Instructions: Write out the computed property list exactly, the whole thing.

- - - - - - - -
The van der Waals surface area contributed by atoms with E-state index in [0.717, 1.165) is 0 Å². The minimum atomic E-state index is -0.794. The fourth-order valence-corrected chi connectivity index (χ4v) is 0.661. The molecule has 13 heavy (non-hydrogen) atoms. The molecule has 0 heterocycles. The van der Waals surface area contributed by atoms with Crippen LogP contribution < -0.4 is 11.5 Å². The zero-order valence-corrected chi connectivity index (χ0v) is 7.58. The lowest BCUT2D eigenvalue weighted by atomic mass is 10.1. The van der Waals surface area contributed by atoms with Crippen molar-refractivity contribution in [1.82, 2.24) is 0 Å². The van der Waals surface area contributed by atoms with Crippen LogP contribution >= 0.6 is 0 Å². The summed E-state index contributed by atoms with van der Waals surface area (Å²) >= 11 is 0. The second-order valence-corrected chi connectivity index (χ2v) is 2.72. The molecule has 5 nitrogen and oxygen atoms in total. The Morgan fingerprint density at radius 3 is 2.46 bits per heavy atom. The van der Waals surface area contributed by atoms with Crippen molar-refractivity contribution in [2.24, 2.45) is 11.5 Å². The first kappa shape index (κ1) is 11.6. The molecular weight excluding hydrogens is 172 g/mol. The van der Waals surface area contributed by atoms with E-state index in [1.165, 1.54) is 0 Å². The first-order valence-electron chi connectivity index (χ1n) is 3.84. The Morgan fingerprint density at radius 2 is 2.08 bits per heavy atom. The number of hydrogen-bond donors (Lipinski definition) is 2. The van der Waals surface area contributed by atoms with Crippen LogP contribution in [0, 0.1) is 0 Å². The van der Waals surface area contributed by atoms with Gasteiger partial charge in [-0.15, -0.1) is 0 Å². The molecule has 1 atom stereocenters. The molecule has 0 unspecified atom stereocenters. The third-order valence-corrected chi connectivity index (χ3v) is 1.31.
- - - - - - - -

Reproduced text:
The van der Waals surface area contributed by atoms with E-state index in [0.717, 1.165) is 0 Å². The minimum atomic E-state index is -0.794. The fourth-order valence-corrected chi connectivity index (χ4v) is 0.661. The molecule has 13 heavy (non-hydrogen) atoms. The molecule has 0 heterocycles. The van der Waals surface area contributed by atoms with Crippen LogP contribution < -0.4 is 11.5 Å². The zero-order valence-corrected chi connectivity index (χ0v) is 7.58. The lowest BCUT2D eigenvalue weighted by atomic mass is 10.1. The van der Waals surface area contributed by atoms with Crippen molar-refractivity contribution in [1.82, 2.24) is 0 Å². The van der Waals surface area contributed by atoms with Crippen LogP contribution >= 0.6 is 0 Å². The summed E-state index contributed by atoms with van der Waals surface area (Å²) >= 11 is 0. The second-order valence-corrected chi connectivity index (χ2v) is 2.72. The molecule has 5 nitrogen and oxygen atoms in total. The Morgan fingerprint density at radius 3 is 2.46 bits per heavy atom. The van der Waals surface area contributed by atoms with Crippen molar-refractivity contribution in [2.24, 2.45) is 11.5 Å². The first kappa shape index (κ1) is 11.6. The molecular weight excluding hydrogens is 172 g/mol. The van der Waals surface area contributed by atoms with E-state index in [1.165, 1.54) is 0 Å². The first-order valence-electron chi connectivity index (χ1n) is 3.84. The Morgan fingerprint density at radius 2 is 2.08 bits per heavy atom. The number of hydrogen-bond donors (Lipinski definition) is 2. The van der Waals surface area contributed by atoms with Crippen LogP contribution in [0, 0.1) is 0 Å². The van der Waals surface area contributed by atoms with Gasteiger partial charge in [-0.15, -0.1) is 0 Å². The molecule has 1 atom stereocenters. The molecule has 0 unspecified atom stereocenters. The third-order valence-corrected chi connectivity index (χ3v) is 1.31.